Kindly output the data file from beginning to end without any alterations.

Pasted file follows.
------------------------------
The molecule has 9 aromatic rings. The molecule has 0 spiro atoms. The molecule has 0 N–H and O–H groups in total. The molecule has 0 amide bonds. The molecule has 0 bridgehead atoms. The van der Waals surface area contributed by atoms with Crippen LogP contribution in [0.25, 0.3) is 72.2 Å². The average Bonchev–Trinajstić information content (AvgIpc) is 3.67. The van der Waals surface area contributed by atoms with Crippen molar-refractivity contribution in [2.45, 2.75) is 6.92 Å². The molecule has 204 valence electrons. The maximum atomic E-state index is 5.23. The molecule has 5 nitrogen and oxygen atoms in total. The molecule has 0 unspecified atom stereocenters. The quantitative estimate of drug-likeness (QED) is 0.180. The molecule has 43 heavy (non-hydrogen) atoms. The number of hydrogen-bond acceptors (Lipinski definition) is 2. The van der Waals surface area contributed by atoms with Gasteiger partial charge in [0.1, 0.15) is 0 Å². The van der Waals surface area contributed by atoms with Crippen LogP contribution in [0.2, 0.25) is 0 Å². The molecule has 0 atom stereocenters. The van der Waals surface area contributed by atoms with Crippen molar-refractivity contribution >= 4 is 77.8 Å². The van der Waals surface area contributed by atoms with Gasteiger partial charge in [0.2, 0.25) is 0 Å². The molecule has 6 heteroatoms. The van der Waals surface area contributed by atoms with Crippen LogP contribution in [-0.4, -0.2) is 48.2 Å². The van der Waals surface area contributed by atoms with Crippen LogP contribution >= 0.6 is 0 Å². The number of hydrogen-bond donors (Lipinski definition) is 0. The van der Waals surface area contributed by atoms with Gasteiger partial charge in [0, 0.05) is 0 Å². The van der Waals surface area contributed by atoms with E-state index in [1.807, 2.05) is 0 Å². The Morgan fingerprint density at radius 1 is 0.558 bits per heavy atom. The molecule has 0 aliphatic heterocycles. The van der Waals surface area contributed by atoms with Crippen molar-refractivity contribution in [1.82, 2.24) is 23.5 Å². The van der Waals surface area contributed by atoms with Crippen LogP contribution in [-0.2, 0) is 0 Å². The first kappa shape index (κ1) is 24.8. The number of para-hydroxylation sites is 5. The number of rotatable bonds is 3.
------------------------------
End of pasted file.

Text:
The molecule has 9 aromatic rings. The molecule has 0 spiro atoms. The molecule has 0 N–H and O–H groups in total. The molecule has 0 amide bonds. The molecule has 0 bridgehead atoms. The van der Waals surface area contributed by atoms with Crippen LogP contribution in [0.25, 0.3) is 72.2 Å². The average Bonchev–Trinajstić information content (AvgIpc) is 3.67. The van der Waals surface area contributed by atoms with Crippen molar-refractivity contribution in [2.45, 2.75) is 6.92 Å². The molecule has 204 valence electrons. The maximum atomic E-state index is 5.23. The molecule has 5 nitrogen and oxygen atoms in total. The molecule has 0 unspecified atom stereocenters. The quantitative estimate of drug-likeness (QED) is 0.180. The molecule has 43 heavy (non-hydrogen) atoms. The number of hydrogen-bond acceptors (Lipinski definition) is 2. The van der Waals surface area contributed by atoms with Gasteiger partial charge in [0.1, 0.15) is 0 Å². The van der Waals surface area contributed by atoms with Crippen LogP contribution in [0.2, 0.25) is 0 Å². The molecule has 0 atom stereocenters. The van der Waals surface area contributed by atoms with Crippen molar-refractivity contribution >= 4 is 77.8 Å². The van der Waals surface area contributed by atoms with Gasteiger partial charge in [0.2, 0.25) is 0 Å². The molecule has 6 heteroatoms. The van der Waals surface area contributed by atoms with Crippen LogP contribution in [-0.4, -0.2) is 48.2 Å². The van der Waals surface area contributed by atoms with Crippen LogP contribution >= 0.6 is 0 Å². The number of hydrogen-bond donors (Lipinski definition) is 0. The van der Waals surface area contributed by atoms with Gasteiger partial charge in [0, 0.05) is 0 Å². The van der Waals surface area contributed by atoms with E-state index in [1.807, 2.05) is 0 Å². The Morgan fingerprint density at radius 1 is 0.558 bits per heavy atom. The molecule has 0 aliphatic heterocycles. The van der Waals surface area contributed by atoms with Crippen molar-refractivity contribution in [1.82, 2.24) is 23.5 Å². The van der Waals surface area contributed by atoms with Crippen LogP contribution in [-0.2, 0) is 0 Å². The first kappa shape index (κ1) is 24.8. The number of para-hydroxylation sites is 5. The number of rotatable bonds is 3.